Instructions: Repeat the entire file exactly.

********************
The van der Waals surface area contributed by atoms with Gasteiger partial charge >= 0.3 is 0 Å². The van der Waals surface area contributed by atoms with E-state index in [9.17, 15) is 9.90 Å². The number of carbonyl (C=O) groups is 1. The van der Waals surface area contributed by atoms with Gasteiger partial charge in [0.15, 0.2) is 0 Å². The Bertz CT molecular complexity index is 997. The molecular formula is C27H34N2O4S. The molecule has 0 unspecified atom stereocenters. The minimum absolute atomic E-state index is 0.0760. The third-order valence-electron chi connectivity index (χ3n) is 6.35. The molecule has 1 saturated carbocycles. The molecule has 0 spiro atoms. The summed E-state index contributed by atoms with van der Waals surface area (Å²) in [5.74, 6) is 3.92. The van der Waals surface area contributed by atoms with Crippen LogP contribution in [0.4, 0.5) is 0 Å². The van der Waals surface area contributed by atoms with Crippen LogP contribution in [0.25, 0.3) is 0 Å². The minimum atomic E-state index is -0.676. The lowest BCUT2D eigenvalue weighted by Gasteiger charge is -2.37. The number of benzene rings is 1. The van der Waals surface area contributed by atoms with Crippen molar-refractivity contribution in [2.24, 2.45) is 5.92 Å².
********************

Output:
The van der Waals surface area contributed by atoms with Gasteiger partial charge >= 0.3 is 0 Å². The van der Waals surface area contributed by atoms with E-state index in [9.17, 15) is 9.90 Å². The number of carbonyl (C=O) groups is 1. The van der Waals surface area contributed by atoms with Gasteiger partial charge in [0.15, 0.2) is 0 Å². The Bertz CT molecular complexity index is 997. The molecular formula is C27H34N2O4S. The molecule has 0 unspecified atom stereocenters. The minimum absolute atomic E-state index is 0.0760. The third-order valence-electron chi connectivity index (χ3n) is 6.35. The molecule has 1 saturated carbocycles. The molecule has 0 spiro atoms. The summed E-state index contributed by atoms with van der Waals surface area (Å²) in [5.74, 6) is 3.92. The van der Waals surface area contributed by atoms with Crippen LogP contribution in [0.4, 0.5) is 0 Å². The van der Waals surface area contributed by atoms with Crippen LogP contribution in [0.25, 0.3) is 0 Å². The minimum atomic E-state index is -0.676. The lowest BCUT2D eigenvalue weighted by Gasteiger charge is -2.37. The number of benzene rings is 1. The van der Waals surface area contributed by atoms with Crippen molar-refractivity contribution in [2.24, 2.45) is 5.92 Å².